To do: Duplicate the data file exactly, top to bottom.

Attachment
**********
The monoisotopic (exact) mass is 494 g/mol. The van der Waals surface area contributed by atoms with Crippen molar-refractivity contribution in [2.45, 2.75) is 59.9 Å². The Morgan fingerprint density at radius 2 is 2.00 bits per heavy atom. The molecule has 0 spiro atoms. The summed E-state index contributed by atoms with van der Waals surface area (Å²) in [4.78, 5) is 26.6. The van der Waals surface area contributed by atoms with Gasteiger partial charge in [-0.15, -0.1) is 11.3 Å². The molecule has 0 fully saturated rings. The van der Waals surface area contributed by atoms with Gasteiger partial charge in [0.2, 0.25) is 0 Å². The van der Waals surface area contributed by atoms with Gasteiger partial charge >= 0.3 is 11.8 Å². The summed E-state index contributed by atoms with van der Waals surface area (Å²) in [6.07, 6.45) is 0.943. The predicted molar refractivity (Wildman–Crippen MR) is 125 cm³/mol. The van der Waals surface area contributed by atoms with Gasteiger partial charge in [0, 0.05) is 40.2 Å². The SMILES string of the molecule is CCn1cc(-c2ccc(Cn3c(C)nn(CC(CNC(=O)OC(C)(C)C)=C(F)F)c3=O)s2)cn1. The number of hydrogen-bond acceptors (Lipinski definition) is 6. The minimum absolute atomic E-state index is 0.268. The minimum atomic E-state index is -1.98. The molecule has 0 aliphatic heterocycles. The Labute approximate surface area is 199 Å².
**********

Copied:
The monoisotopic (exact) mass is 494 g/mol. The van der Waals surface area contributed by atoms with Crippen molar-refractivity contribution in [2.45, 2.75) is 59.9 Å². The Morgan fingerprint density at radius 2 is 2.00 bits per heavy atom. The molecule has 0 spiro atoms. The summed E-state index contributed by atoms with van der Waals surface area (Å²) in [4.78, 5) is 26.6. The van der Waals surface area contributed by atoms with Gasteiger partial charge in [-0.15, -0.1) is 11.3 Å². The molecule has 0 fully saturated rings. The van der Waals surface area contributed by atoms with Gasteiger partial charge in [0.2, 0.25) is 0 Å². The van der Waals surface area contributed by atoms with Gasteiger partial charge >= 0.3 is 11.8 Å². The summed E-state index contributed by atoms with van der Waals surface area (Å²) in [6.07, 6.45) is 0.943. The predicted molar refractivity (Wildman–Crippen MR) is 125 cm³/mol. The van der Waals surface area contributed by atoms with Gasteiger partial charge in [0, 0.05) is 40.2 Å². The SMILES string of the molecule is CCn1cc(-c2ccc(Cn3c(C)nn(CC(CNC(=O)OC(C)(C)C)=C(F)F)c3=O)s2)cn1. The number of hydrogen-bond acceptors (Lipinski definition) is 6. The minimum absolute atomic E-state index is 0.268. The minimum atomic E-state index is -1.98. The molecule has 0 aliphatic heterocycles. The Labute approximate surface area is 199 Å².